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Titolo:
Connexins, hearing and deafness: clinical aspects of mutations in the connexin 26 gene
Autore:
Lefebvre, PP; Van de Water, TR;
Indirizzi:
Univ Liege, Dept Human Physiol & Pathophysiol, B-4020 Liege, Belgium Univ Liege Liege Belgium B-4020 ol & Pathophysiol, B-4020 Liege, Belgium Univ Liege, Dept Otorhinolaryngol, B-4020 Liege, Belgium Univ Liege Liege Belgium B-4020 Otorhinolaryngol, B-4020 Liege, Belgium Albert Einstein Coll Med, Dept Otolaryngol, Bronx, NY 10467 USA Albert Einstein Coll Med Bronx NY USA 10467 laryngol, Bronx, NY 10467 USA Albert Einstein Coll Med, Dept Neurosci, Bronx, NY 10467 USA Albert Einstein Coll Med Bronx NY USA 10467 Neurosci, Bronx, NY 10467 USA
Titolo Testata:
BRAIN RESEARCH REVIEWS
fascicolo: 1, volume: 32, anno: 2000,
pagine: 159 - 162
SICI:
0165-0173(200004)32:1<159:CHADCA>2.0.ZU;2-X
Fonte:
ISI
Lingua:
ENG
Soggetto:
RECESSIVE DEAFNESS; GJB2;
Keywords:
inner ear; deafness; hearing;
Tipo documento:
Article
Natura:
Periodico
Settore Disciplinare:
Life Sciences
Citazioni:
17
Recensione:
Indirizzi per estratti:
Indirizzo: Lefebvre, PP Univ Liege, Dept Human Physiol & Pathophysiol, Pl Delcour 17,B-4020 Liege, Belgium Univ Liege Pl Delcour 17 Liege Belgium B-4020 Liege, Belgium
Citazione:
P.P. Lefebvre e T.R. Van de Water, "Connexins, hearing and deafness: clinical aspects of mutations in the connexin 26 gene", BRAIN RES R, 32(1), 2000, pp. 159-162

Abstract

Congenital deafness is a very frequent disorder occuring in approximately 1 in 1000 live births. Mutations in GJB2 encoding for gap junction protein connexin-26 (Cx26) have been established as the basis of autosomal recessive non-syndromic hearings loss and proposed in some rare cases of autosomal dominant form of deafness. Connexin are gap-junction proteins which constitute a major system of intercellular communication important in the exchangeof electrolytes, second messengers and metabolites. In the inner ear, connexin 26 expression was demonstrated in the stria vascularis, basement membrane, limbus and the spiral prominence of the human cochlea. The loss of connexin 26 in the gap junction complex would expect to disrupt the recycling of potassium from the synapses at the base of hair cells through the supporting cells and fibroblasts of potassium ions back to the high potassium containing endolymph of the cochlear duct and therefore would result in a local intoxication of the Corti's organ by potassium, leading to the hearing loss. The discovery of the genes responsible of hearing loss in particular the identification of mutations in the gene coding for connexin 26 allows to hope some tremendous help in genetic counseling. The possible implication of the mutation of the connexin gene in the pathophysiology of some progressive adult deafness opens new prospects in the fine dignostic of the ear diseases and eventually may lead to new therapeutic strategies applied to the cochlea. (C) 2000 Elsevier Science B.V. All rights reserved.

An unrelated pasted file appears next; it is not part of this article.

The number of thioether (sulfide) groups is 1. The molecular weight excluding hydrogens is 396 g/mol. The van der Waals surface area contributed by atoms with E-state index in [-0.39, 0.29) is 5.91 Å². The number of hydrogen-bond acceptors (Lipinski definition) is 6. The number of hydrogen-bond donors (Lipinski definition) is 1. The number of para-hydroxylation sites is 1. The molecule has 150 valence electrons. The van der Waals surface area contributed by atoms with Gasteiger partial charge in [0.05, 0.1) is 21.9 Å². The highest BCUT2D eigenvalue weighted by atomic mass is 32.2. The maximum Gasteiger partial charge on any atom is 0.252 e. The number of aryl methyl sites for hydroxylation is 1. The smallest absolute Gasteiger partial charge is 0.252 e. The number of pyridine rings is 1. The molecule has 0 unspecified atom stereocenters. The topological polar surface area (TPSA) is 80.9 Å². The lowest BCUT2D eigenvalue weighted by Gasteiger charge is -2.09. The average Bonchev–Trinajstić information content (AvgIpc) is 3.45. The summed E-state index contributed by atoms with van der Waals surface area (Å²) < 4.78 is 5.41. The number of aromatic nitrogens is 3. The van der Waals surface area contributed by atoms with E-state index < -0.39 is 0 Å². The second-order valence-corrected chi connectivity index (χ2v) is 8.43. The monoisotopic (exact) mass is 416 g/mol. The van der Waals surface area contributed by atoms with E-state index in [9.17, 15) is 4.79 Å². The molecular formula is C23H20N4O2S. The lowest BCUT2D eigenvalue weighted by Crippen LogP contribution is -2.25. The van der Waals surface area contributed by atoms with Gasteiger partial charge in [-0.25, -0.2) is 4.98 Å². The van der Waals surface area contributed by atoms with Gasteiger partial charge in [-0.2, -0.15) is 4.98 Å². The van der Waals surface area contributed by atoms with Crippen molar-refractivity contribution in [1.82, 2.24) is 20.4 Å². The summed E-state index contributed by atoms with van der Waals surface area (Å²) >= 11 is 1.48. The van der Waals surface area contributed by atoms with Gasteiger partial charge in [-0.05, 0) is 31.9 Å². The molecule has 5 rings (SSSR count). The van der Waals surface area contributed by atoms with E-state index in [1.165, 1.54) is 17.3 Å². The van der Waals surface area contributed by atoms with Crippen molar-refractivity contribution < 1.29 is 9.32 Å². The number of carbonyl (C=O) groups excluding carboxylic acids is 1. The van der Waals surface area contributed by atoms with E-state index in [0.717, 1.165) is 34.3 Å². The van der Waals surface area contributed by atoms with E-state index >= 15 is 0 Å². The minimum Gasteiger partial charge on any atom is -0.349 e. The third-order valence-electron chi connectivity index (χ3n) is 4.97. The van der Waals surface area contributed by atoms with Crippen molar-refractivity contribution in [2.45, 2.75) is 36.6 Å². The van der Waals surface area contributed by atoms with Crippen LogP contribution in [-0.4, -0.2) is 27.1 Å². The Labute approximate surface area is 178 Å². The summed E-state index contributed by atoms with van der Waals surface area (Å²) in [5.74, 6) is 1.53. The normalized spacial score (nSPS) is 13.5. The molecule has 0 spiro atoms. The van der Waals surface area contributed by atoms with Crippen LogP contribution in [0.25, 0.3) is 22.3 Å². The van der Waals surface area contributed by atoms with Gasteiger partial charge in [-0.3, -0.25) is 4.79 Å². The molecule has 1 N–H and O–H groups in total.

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Documento generato il 16/07/20 alle ore 06:38:06